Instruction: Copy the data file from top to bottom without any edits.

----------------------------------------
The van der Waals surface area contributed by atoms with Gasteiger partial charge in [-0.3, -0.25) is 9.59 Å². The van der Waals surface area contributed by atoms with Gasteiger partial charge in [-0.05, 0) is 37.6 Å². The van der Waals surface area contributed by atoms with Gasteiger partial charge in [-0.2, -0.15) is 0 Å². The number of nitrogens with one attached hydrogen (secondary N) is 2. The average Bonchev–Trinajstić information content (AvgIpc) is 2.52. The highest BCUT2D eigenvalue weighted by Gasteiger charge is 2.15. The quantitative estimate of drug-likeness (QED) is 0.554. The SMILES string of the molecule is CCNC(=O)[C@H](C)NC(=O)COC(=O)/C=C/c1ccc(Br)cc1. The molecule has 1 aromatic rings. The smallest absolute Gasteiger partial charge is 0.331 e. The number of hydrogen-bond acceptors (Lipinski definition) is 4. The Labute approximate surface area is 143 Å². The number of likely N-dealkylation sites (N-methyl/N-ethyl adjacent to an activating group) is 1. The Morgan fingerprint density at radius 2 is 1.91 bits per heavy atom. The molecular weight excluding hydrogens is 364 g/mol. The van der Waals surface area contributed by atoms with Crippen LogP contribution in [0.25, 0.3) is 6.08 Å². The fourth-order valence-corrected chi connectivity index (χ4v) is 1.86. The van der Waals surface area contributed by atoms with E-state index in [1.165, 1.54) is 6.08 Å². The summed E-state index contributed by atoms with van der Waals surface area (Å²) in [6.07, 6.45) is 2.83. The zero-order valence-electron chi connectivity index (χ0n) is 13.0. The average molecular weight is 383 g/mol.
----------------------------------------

The van der Waals surface area contributed by atoms with Gasteiger partial charge in [-0.3, -0.25) is 9.59 Å². The van der Waals surface area contributed by atoms with Gasteiger partial charge in [-0.05, 0) is 37.6 Å². The van der Waals surface area contributed by atoms with Gasteiger partial charge in [-0.2, -0.15) is 0 Å². The number of nitrogens with one attached hydrogen (secondary N) is 2. The average Bonchev–Trinajstić information content (AvgIpc) is 2.52. The highest BCUT2D eigenvalue weighted by Gasteiger charge is 2.15. The quantitative estimate of drug-likeness (QED) is 0.554. The SMILES string of the molecule is CCNC(=O)[C@H](C)NC(=O)COC(=O)/C=C/c1ccc(Br)cc1. The molecule has 1 aromatic rings. The smallest absolute Gasteiger partial charge is 0.331 e. The number of hydrogen-bond acceptors (Lipinski definition) is 4. The Labute approximate surface area is 143 Å². The number of likely N-dealkylation sites (N-methyl/N-ethyl adjacent to an activating group) is 1. The Morgan fingerprint density at radius 2 is 1.91 bits per heavy atom. The molecular weight excluding hydrogens is 364 g/mol. The van der Waals surface area contributed by atoms with Crippen LogP contribution in [0.25, 0.3) is 6.08 Å². The fourth-order valence-corrected chi connectivity index (χ4v) is 1.86. The van der Waals surface area contributed by atoms with E-state index in [1.165, 1.54) is 6.08 Å². The summed E-state index contributed by atoms with van der Waals surface area (Å²) in [6.07, 6.45) is 2.83. The zero-order valence-electron chi connectivity index (χ0n) is 13.0. The average molecular weight is 383 g/mol.